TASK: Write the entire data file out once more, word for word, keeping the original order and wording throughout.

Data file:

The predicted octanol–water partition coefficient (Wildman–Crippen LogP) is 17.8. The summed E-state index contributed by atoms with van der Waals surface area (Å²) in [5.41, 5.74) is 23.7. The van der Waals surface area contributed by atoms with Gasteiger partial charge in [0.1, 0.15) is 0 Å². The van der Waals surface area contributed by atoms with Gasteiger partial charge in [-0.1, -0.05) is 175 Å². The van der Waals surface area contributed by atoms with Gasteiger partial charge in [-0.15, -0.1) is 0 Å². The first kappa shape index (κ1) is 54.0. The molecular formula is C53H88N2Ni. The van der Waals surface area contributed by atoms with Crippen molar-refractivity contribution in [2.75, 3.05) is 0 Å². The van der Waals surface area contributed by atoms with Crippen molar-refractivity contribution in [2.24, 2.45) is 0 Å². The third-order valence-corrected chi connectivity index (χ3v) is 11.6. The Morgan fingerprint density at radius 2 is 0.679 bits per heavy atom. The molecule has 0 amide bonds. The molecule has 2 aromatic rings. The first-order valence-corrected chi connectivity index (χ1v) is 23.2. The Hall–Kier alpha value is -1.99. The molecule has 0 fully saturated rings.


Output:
The predicted octanol–water partition coefficient (Wildman–Crippen LogP) is 17.8. The summed E-state index contributed by atoms with van der Waals surface area (Å²) in [5.41, 5.74) is 23.7. The van der Waals surface area contributed by atoms with Gasteiger partial charge in [0.1, 0.15) is 0 Å². The van der Waals surface area contributed by atoms with Gasteiger partial charge in [-0.1, -0.05) is 175 Å². The van der Waals surface area contributed by atoms with Gasteiger partial charge in [-0.15, -0.1) is 0 Å². The first kappa shape index (κ1) is 54.0. The molecular formula is C53H88N2Ni. The van der Waals surface area contributed by atoms with Crippen molar-refractivity contribution in [2.75, 3.05) is 0 Å². The van der Waals surface area contributed by atoms with Crippen molar-refractivity contribution in [2.24, 2.45) is 0 Å². The third-order valence-corrected chi connectivity index (χ3v) is 11.6. The Morgan fingerprint density at radius 2 is 0.679 bits per heavy atom. The molecule has 0 amide bonds. The molecule has 2 aromatic rings. The first-order valence-corrected chi connectivity index (χ1v) is 23.2. The Hall–Kier alpha value is -1.99. The molecule has 0 fully saturated rings.